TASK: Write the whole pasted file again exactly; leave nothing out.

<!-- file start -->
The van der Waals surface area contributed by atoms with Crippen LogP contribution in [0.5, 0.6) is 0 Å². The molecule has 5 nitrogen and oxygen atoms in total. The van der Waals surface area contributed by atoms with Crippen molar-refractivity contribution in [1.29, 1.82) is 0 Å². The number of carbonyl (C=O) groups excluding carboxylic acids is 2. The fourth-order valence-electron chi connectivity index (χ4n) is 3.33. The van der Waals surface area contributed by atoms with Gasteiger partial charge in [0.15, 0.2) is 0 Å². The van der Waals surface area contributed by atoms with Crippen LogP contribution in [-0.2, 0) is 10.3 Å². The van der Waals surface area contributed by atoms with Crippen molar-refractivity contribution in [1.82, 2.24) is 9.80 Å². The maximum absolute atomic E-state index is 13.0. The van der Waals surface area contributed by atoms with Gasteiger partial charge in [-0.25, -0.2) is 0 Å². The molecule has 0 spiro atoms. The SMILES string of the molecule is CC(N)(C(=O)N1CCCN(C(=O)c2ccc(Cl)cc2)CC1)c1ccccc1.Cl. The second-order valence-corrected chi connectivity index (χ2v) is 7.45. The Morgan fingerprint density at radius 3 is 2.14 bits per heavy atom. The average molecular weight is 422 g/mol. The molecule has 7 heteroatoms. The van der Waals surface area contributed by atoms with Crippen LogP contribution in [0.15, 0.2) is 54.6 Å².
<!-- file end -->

The van der Waals surface area contributed by atoms with Crippen LogP contribution in [0.5, 0.6) is 0 Å². The molecule has 5 nitrogen and oxygen atoms in total. The van der Waals surface area contributed by atoms with Crippen molar-refractivity contribution in [1.29, 1.82) is 0 Å². The number of carbonyl (C=O) groups excluding carboxylic acids is 2. The fourth-order valence-electron chi connectivity index (χ4n) is 3.33. The van der Waals surface area contributed by atoms with Gasteiger partial charge in [0.15, 0.2) is 0 Å². The van der Waals surface area contributed by atoms with Crippen LogP contribution in [-0.2, 0) is 10.3 Å². The van der Waals surface area contributed by atoms with Crippen molar-refractivity contribution in [1.82, 2.24) is 9.80 Å². The maximum absolute atomic E-state index is 13.0. The van der Waals surface area contributed by atoms with Gasteiger partial charge in [-0.25, -0.2) is 0 Å². The molecule has 0 spiro atoms. The SMILES string of the molecule is CC(N)(C(=O)N1CCCN(C(=O)c2ccc(Cl)cc2)CC1)c1ccccc1.Cl. The second-order valence-corrected chi connectivity index (χ2v) is 7.45. The Morgan fingerprint density at radius 3 is 2.14 bits per heavy atom. The average molecular weight is 422 g/mol. The molecule has 7 heteroatoms. The van der Waals surface area contributed by atoms with Crippen LogP contribution in [0.15, 0.2) is 54.6 Å².